NASA launch Mars Insight Lander 'WALL-E' and 'EVA'
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The marsquakes — the martian equivalent of earthquakes — were detected beneath the Cerberus Fossae, a series of semi-parallel fissures formed by tectonic activity. This area, which is less than 20 million years old, lies under Cerberus, a region named after the mythical Greek hound of Hades, which appears from space as a dark spot on the surface of the Red Planet. Seismic activity was first detected beneath Cerberus Fossae back in 2019 — although researchers attributed this to the build-up of tectonic stresses along geological faults.
In the new study, geophysicists Professor Hrvoje Tkalčić of the Australian National University and Professor Weijia Sun of the Chinese Academy of Sciences in Beijing studied data collected by the seismometer attached to NASA’s InSight lander, which has been recording tremors on the Red Planet since 2018.
Using a special algorithm, the duo were able to reveal 47 marsquakes centred beneath Cerberus Fossae — occurring within a period of 350 Martian days, the equivalent of roughly 359 days here on Earth — that were previously hidden within the seismic data.
Prof. Tkalčić said: “We found that these marsquakes repeatedly occurred at all times of the Martian day, whereas marsquakes detected and reported by NASA in the past appeared to have occurred only during the dead of night when the planet is quieter
The occurrence of the quakes throughout all times of the day also allowed them to rule out tidal effects generated by Mars’ moons.
Given this, Prof. Tkalčić added, “we can assume that the movement of molten rock in the Martian mantle is the trigger for these 47 newly detected marsquakes beneath the Cerberus Fossae region.”
According to the team, the marsquakes were relatively small in magnitude — and, had they occurred on Earth, would have likely been barely felt.
Prof. Tkalčić said: “Knowing that the Martian mantle is still active is crucial to our understanding of how Mars evolved as a planet.
“It can help us answer fundamental questions about the solar system and the state of Mars’ core, mantle, and the evolution of its currently-lacking magnetic field.”
Mars is thought to have once had a magnetic field just like the one found on Earth — which respectively were and are caused by the motion of molten metals within each planet’s core.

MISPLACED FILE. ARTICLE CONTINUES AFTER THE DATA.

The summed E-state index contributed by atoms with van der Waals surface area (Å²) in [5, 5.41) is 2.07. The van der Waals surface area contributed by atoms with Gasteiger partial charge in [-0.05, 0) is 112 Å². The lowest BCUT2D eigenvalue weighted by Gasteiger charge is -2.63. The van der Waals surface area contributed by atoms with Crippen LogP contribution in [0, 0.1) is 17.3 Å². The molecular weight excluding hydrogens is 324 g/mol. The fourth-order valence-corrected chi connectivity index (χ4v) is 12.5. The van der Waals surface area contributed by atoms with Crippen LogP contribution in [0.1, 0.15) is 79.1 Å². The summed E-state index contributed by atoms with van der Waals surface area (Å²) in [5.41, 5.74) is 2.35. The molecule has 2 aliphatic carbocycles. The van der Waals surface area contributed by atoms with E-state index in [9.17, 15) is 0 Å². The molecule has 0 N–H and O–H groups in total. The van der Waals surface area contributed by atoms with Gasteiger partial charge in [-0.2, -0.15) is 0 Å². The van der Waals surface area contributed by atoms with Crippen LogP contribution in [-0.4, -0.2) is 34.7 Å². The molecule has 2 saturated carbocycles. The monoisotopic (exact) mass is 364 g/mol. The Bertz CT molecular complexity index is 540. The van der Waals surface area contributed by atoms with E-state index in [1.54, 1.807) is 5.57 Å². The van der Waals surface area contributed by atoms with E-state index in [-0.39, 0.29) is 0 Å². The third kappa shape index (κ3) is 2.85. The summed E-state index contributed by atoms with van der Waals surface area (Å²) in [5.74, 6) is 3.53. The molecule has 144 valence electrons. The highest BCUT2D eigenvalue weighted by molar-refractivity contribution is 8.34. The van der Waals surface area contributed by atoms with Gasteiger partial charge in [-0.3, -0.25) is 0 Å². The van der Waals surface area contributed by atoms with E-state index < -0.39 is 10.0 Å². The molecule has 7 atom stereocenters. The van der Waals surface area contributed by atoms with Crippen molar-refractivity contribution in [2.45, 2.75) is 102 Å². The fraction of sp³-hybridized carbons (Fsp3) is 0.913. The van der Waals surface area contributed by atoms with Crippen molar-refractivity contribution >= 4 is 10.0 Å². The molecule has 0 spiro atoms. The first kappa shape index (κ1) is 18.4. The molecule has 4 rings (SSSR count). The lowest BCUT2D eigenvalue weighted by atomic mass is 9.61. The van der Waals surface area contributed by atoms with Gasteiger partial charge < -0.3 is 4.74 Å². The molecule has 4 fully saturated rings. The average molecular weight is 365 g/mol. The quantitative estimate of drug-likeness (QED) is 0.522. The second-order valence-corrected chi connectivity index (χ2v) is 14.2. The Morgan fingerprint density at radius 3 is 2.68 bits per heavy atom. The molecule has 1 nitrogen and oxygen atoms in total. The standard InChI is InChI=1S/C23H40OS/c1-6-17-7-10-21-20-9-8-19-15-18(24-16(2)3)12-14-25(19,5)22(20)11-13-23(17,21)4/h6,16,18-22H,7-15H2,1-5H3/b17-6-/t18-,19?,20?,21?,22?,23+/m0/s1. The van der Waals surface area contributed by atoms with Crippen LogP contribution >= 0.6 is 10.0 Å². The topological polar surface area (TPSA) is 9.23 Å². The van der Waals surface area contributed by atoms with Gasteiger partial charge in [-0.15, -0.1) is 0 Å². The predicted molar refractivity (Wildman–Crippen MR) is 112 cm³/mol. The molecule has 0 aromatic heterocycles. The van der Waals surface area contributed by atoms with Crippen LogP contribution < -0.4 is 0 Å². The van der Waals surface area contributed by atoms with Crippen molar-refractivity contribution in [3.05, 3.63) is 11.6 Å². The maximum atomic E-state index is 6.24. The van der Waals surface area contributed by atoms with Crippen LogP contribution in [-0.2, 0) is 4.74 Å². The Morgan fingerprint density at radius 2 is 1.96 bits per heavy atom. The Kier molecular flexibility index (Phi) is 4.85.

This would have shielded the planet’s atmosphere from space weather — allowing it to support liquid water on its surface and, some experts have speculated, perhaps even life.
However, Mars’ magnetic field was lost some 3.7 billion years ago — leaving most of the red planet’s atmosphere to be blasted away by the solar wind.
It had long been assumed that Mars’ heart had cooled such that it was no longer capable of supporting the kind of internal motions needed to generate a magnetic field.
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Prof. Tkalčić added: “The marsquakes indirectly help us understand whether convection is occurring inside of the planet’s interior […] which it looks like it is based on our findings.”
Given this, he said, “there must be another mechanism at play that is preventing a magnetic field from developing on Mars.”
“All life on Earth is possible because of the Earth’s magnetic field and its ability to shield us from cosmic radiation, so without a magnetic field life as we know it simply wouldn’t be possible.
“Understanding Mars’ magnetic field, how it evolved, and at which stage of the planet’s history it stopped is obviously important for future missions and is critical if scientists one day hope to establish human life on Mars.”
The full findings of the study were published in the journal Nature Communications.
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